Baku and the Absheron peninsula are significant for their historic monuments and defence fortifications. Ancient Baku was surrounded by semi-desert steppe, thus it has managed to preserve its many historical and architectural medieval monuments. The area surrounded by those walls is now called the Old City, but just two centuries ago it was Baku City. The unique system of huge fortified walls and towers was constructed in the Middle Ages. These impressive stone structures have maintained their magnificence in the Old City until today.

Through the Middle Ages Baku was surrounded by gigantic fortress walls to the north, east and west. These walls were constantly being restored as they were often destroyed during enemy attacks; the last restoration was in 1950 and it left 25 semi-circular towers and one square tower (donjon or storeroom). The towers were built every 12 to 15 metres along the wall and are 10 to 12 metres high. There are thirteen towers along the north and east walls and twelve along the west side. Currently, only 960 of the original 1500 metres of wall remain.

The waves wash its walls…

We owe much of what we know about medieval Baku to the written accounts of Abdurrashid ibn Sabir ibn Nuri al-Bakuvi. He was a well-known traveller, historian and geographer of the East. He lived in Tabriz but was originally from Baku. His book, Review of the Monuments and about the Miracles of the Powerful Ruler is still extant. A copy of the book held in the National Library of France was brought to Azerbaijan by academician Z. M. Bunyadov, where it was translated into Russian and published with his introduction and the Arabic text. Bakuvi describes Azerbaijan’s medieval towns, especially Baku, in great detail.

Describing the city’s fortress walls, he writes:
The city has two strong main towers. The bigger one is near the sea. The waves wash its walls. This was the tower that the Tatars couldn’t occupy. The upper part was unevenly built. The second tower is higher up.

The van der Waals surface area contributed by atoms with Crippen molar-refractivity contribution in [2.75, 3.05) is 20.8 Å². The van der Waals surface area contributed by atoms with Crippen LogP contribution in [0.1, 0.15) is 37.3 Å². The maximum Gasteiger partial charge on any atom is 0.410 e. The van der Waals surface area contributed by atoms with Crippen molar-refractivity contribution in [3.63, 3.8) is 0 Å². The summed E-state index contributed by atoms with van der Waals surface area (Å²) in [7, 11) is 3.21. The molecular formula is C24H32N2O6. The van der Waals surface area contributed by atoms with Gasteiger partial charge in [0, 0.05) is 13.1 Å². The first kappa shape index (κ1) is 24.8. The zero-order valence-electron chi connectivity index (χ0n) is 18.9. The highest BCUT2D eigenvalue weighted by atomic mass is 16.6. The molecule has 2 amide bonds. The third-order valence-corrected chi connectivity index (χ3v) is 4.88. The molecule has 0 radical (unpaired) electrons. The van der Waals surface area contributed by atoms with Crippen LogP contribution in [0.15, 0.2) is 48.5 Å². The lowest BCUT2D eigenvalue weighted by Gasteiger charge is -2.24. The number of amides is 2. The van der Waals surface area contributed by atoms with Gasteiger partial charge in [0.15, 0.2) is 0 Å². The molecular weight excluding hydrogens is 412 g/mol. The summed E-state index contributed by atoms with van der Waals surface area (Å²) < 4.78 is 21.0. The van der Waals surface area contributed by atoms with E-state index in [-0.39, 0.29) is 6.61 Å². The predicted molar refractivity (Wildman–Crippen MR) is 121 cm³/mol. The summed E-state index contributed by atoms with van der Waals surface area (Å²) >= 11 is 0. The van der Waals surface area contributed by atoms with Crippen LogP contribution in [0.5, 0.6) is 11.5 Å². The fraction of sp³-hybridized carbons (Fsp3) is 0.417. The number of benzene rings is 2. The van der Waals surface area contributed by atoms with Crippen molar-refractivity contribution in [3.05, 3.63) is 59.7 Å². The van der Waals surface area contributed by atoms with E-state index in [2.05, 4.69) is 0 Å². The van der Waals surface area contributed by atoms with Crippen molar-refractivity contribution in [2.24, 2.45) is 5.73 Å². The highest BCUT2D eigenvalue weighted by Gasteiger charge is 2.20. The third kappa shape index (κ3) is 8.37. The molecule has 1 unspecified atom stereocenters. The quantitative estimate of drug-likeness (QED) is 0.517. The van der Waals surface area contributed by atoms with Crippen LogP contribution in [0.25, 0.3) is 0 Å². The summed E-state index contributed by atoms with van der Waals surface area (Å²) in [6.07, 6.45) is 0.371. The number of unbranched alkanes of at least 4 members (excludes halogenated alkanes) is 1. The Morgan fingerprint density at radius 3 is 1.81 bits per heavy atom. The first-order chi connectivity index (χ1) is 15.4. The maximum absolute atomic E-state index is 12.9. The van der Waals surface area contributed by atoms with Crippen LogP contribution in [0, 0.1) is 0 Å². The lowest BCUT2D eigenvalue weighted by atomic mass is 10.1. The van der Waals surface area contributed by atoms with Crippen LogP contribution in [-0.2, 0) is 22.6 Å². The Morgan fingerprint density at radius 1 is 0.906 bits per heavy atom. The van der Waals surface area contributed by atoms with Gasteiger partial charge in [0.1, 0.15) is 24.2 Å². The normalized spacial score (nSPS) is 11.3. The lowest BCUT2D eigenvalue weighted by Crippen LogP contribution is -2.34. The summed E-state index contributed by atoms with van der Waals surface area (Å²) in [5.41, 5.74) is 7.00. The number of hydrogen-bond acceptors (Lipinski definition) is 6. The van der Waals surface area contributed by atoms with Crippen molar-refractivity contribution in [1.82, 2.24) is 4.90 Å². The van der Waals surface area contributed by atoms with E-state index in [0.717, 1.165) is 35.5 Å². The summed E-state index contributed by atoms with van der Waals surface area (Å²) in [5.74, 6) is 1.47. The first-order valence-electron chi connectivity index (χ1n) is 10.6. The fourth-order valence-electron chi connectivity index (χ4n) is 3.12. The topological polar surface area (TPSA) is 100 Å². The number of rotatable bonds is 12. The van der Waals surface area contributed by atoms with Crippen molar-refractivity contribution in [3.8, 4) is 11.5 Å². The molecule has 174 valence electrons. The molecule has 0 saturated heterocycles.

No doubt the first tower Bakuvi mentions is Maiden Tower. And the second is perhaps the Square Tower. This one is situated higher up than Maiden Tower both by geographical position and by city skyline. It is also clear from Bakuvi that Maiden Tower protected the city from the south and the Square Tower from the north.

According to the writer there was only one square tower among 70 semicircular towers in Baku’s northern fortress walls. The Square Tower is clearly seen in old photographs, reproductions, and other pictures of old Baku. It was referred to locally as a storeroom and was used as an armoury in the Middle Ages. The tower was built with several purposes in mind. First, to improve the defensive position from the north by making the appearance of the fortress walls more impressive. Second, to use the tower, which is large and enclosed, as an armoury.
Upper staircase in the Square Tower Upper staircase in thr Square Tower

The donjon

This Square Tower is also called the donjon (or dungeon, from the French word meaning ‘heavily fortified central tower’). It is similar to those at Mardakan and Ramana and is a classic example of Absheroni defensive systems. It has four floors: three of them are enclosed and one is open. It is 18 metres high, and the walls are 2 metres thick. The corners of the tower are 2.5 metres in diameter. Its cylindrical corners give it its impressive appearance. There is a spiral staircase in the corners of the rooms. Local limestone was used in its construction.

This tower was probably surrounded by walls as is typical of Absheroni towers. This can be seen in a picture painted by the architect Sheblikin in 1941. We also find this tower in a picture painted by the German traveller Engelbert Kaempfer in 1683. The tower appears in a map drawn by hydrographic engineer Christian Ivanovich Truzson in 1796. It was pictured again in the map of Baku drawn by hydrographic Captain-Lieutenant A. F. Ulskiy in 1858-66. The tower is situated along the paths for the movement of fortress defenders in the north walls. There is a belief that underground passageways linked the tower to the Shirvanshah’s Palace, Maiden Tower and the Double Gates. Of course, this would allow soldiers to easily carry weapons from the castle. The tower served as security for the Shah’s family.

Badr Shirvani, who lived in the late 14th and early 15th centuries, was a court poet. He described the strong fortress walls and towers of Baku in a poem of praise to Lele Edi, the Shah’s nanny.